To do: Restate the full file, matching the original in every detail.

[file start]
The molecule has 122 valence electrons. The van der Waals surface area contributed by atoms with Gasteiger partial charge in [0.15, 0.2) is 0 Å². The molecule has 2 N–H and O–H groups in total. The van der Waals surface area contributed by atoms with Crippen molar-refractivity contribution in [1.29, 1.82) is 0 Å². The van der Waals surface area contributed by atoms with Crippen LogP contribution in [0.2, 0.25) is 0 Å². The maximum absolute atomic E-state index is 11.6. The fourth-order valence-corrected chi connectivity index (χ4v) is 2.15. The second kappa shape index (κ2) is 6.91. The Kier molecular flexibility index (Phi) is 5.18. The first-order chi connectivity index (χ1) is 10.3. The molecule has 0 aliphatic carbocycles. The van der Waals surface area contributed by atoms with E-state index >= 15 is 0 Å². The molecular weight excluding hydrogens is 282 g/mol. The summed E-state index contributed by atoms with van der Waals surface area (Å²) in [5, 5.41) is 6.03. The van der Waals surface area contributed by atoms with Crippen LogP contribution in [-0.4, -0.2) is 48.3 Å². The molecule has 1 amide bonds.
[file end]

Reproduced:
The molecule has 122 valence electrons. The van der Waals surface area contributed by atoms with Gasteiger partial charge in [0.15, 0.2) is 0 Å². The molecule has 2 N–H and O–H groups in total. The van der Waals surface area contributed by atoms with Crippen molar-refractivity contribution in [1.29, 1.82) is 0 Å². The van der Waals surface area contributed by atoms with Crippen LogP contribution in [0.2, 0.25) is 0 Å². The maximum absolute atomic E-state index is 11.6. The fourth-order valence-corrected chi connectivity index (χ4v) is 2.15. The second kappa shape index (κ2) is 6.91. The Kier molecular flexibility index (Phi) is 5.18. The first-order chi connectivity index (χ1) is 10.3. The molecule has 0 aliphatic carbocycles. The van der Waals surface area contributed by atoms with E-state index >= 15 is 0 Å². The molecular weight excluding hydrogens is 282 g/mol. The summed E-state index contributed by atoms with van der Waals surface area (Å²) in [5, 5.41) is 6.03. The van der Waals surface area contributed by atoms with Crippen LogP contribution in [-0.4, -0.2) is 48.3 Å². The molecule has 1 amide bonds.